To fill my quota of odd little events: I went to a convenience store to pick up some miscellaneous things -- toothpaste, shower gel, new brush heads for my electric toothbrush, and a C battery. My alarm clock wound down. All the non-AA batteries were stored behind the cashier's desk, though, so when I got to the clerk she took out a bag generously sized for what I had. I said I also needed a C battery. She asked if I wanted a battery, and I did, and if it was AA; no, C size. She nodded, then put away the bag she had picked out -- which would have been plenty large, honestly -- and got out one about twice as large in both dimensions. Yeah, C batteries are big, but hardly that big.
The Innovationation exhibit was held at Expo, the exhibition hall on the east side of the island. Something opened relatively recently was The Max Pavilion, which features signs saying ``This Way To Maximise Your Experience.'' With a motto like that you sound like someone afraid of life if you don't visit. Maybe I'll get to it someday. Expo is rather upstaged by its MRT station, opened in 2001 as part of the extension of the East-West Line into Changi Airport, where it made use of a conveniently captured UFO. It's a lovely design, all set to inspire a titanic silent science fiction movie. I'm sorry that I don't have more reason to visit, for its aesthetic value, but if you're not going to something at the Expo halls there isn't much reason to visit, unless you want to catch the impending crash of the starship Voyager.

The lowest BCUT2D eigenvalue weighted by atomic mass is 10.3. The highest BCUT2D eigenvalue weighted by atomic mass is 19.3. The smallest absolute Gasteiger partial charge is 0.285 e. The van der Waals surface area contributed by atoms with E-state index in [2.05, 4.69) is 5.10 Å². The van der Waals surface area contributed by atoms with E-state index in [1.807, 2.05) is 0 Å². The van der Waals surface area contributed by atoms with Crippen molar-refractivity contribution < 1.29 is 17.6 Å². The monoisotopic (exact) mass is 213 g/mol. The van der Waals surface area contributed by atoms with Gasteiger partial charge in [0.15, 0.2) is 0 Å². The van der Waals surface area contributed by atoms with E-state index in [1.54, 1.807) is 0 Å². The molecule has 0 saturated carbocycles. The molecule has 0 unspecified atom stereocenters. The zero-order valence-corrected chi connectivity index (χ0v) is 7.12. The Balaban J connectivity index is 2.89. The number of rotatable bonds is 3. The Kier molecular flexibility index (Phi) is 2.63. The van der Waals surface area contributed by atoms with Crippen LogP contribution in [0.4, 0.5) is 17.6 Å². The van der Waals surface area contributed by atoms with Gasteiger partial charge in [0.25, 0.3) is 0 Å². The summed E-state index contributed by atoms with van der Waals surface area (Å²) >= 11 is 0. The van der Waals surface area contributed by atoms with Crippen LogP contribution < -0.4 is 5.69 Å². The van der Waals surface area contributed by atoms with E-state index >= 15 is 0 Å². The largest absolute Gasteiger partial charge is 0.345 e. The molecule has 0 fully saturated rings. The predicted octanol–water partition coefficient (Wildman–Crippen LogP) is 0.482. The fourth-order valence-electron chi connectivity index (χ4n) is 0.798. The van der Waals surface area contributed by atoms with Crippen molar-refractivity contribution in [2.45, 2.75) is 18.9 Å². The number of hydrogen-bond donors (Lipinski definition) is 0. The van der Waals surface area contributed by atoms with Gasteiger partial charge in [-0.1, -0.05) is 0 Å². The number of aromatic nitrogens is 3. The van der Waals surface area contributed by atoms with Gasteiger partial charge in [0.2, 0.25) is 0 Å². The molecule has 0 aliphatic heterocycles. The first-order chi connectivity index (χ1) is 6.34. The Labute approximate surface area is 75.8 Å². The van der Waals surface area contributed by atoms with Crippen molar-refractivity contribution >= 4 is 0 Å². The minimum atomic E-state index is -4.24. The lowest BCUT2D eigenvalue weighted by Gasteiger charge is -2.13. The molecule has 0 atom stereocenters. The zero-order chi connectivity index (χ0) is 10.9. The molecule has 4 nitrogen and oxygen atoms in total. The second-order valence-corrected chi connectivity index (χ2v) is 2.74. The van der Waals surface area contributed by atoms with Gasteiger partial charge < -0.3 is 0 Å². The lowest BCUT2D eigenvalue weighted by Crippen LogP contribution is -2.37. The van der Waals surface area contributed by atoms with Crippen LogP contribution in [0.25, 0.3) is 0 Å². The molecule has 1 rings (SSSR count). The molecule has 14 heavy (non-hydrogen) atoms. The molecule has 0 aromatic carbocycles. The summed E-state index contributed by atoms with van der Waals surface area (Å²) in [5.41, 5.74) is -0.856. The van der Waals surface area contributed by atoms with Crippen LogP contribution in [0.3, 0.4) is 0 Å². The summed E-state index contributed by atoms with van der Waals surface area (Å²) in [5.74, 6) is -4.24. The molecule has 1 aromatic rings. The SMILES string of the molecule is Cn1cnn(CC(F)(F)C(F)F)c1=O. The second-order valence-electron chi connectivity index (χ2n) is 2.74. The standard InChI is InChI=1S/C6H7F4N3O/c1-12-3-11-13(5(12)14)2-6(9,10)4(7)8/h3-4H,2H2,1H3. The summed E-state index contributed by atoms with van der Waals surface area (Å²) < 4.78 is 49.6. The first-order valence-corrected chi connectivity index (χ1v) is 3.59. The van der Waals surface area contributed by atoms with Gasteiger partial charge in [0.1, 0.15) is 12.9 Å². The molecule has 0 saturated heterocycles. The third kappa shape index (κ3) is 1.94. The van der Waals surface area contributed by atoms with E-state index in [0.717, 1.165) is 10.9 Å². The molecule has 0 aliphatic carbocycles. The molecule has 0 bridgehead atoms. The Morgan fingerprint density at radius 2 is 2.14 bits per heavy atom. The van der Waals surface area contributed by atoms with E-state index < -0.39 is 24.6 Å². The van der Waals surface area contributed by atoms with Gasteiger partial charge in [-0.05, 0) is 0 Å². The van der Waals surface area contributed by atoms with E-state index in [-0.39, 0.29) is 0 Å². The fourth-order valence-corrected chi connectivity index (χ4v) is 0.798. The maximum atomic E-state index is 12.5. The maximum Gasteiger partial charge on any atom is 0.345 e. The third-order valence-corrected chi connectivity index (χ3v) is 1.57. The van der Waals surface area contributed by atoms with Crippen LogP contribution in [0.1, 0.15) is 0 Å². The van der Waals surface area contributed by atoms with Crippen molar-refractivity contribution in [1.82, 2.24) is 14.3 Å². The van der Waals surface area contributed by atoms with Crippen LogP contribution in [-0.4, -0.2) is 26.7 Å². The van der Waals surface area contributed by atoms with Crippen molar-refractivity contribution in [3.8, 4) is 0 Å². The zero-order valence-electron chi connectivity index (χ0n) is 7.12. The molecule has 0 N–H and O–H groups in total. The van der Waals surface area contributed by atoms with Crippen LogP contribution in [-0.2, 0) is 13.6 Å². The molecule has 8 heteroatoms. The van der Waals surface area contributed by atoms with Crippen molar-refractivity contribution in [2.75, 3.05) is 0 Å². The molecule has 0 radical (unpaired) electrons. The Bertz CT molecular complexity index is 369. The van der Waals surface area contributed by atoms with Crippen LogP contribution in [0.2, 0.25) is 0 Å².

Meanwhile in puzzling announcements, the train I was on stopped at City Hall station and the driver made some announcement apologizing for something, and then launched into words which just made no sense. After a minute or so of the announcements I realized he was talking with the dispatcher about some event on the track ahead of us, and apparently forgot he (but not the dispatcher) was broadcasting to the whole train. After another minute or so a woman in the MRT line's uniform ran up the platform, past the security gate, opened a panel and pressed a few buttons, following which the train went on. I'd kind of like to know what that was all about.
Trivia: New York City's first elevated railway was built in 1868 on Greenwich Street. Source: Engineering in History, Richard Shelton Kirby, Sidney Withington, Arthur Burr Darling, Frederick Gridley Kilgour.
Currently Reading: Ideas: A History from Fire to Freud. Peter Watson.